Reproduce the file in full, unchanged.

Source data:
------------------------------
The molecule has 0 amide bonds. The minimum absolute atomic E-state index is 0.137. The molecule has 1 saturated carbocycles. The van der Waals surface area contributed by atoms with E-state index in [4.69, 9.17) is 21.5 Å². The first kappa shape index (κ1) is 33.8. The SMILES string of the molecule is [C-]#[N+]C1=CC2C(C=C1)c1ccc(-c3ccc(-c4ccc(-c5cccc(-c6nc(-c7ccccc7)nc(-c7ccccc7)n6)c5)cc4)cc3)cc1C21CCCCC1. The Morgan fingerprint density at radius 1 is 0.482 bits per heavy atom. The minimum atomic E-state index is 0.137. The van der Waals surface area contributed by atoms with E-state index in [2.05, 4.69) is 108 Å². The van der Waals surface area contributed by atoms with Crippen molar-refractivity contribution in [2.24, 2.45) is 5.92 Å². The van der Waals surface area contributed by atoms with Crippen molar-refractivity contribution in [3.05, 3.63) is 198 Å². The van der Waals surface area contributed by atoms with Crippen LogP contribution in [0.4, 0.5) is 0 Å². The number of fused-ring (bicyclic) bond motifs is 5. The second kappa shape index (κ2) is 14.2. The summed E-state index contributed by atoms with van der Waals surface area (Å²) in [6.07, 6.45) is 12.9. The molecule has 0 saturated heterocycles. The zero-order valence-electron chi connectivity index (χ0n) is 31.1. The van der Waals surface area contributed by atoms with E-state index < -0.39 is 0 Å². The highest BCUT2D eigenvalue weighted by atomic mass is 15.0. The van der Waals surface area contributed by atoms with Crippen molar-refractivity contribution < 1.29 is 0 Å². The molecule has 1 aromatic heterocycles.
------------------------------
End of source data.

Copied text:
The molecule has 0 amide bonds. The minimum absolute atomic E-state index is 0.137. The molecule has 1 saturated carbocycles. The van der Waals surface area contributed by atoms with E-state index in [4.69, 9.17) is 21.5 Å². The first kappa shape index (κ1) is 33.8. The SMILES string of the molecule is [C-]#[N+]C1=CC2C(C=C1)c1ccc(-c3ccc(-c4ccc(-c5cccc(-c6nc(-c7ccccc7)nc(-c7ccccc7)n6)c5)cc4)cc3)cc1C21CCCCC1. The Morgan fingerprint density at radius 1 is 0.482 bits per heavy atom. The minimum atomic E-state index is 0.137. The van der Waals surface area contributed by atoms with E-state index in [2.05, 4.69) is 108 Å². The van der Waals surface area contributed by atoms with Crippen molar-refractivity contribution in [2.24, 2.45) is 5.92 Å². The van der Waals surface area contributed by atoms with Crippen molar-refractivity contribution in [3.05, 3.63) is 198 Å². The van der Waals surface area contributed by atoms with Crippen LogP contribution in [0.4, 0.5) is 0 Å². The number of fused-ring (bicyclic) bond motifs is 5. The second kappa shape index (κ2) is 14.2. The summed E-state index contributed by atoms with van der Waals surface area (Å²) in [6.07, 6.45) is 12.9. The molecule has 0 saturated heterocycles. The zero-order valence-electron chi connectivity index (χ0n) is 31.1. The van der Waals surface area contributed by atoms with E-state index < -0.39 is 0 Å². The highest BCUT2D eigenvalue weighted by atomic mass is 15.0. The van der Waals surface area contributed by atoms with Crippen molar-refractivity contribution < 1.29 is 0 Å². The molecule has 1 aromatic heterocycles.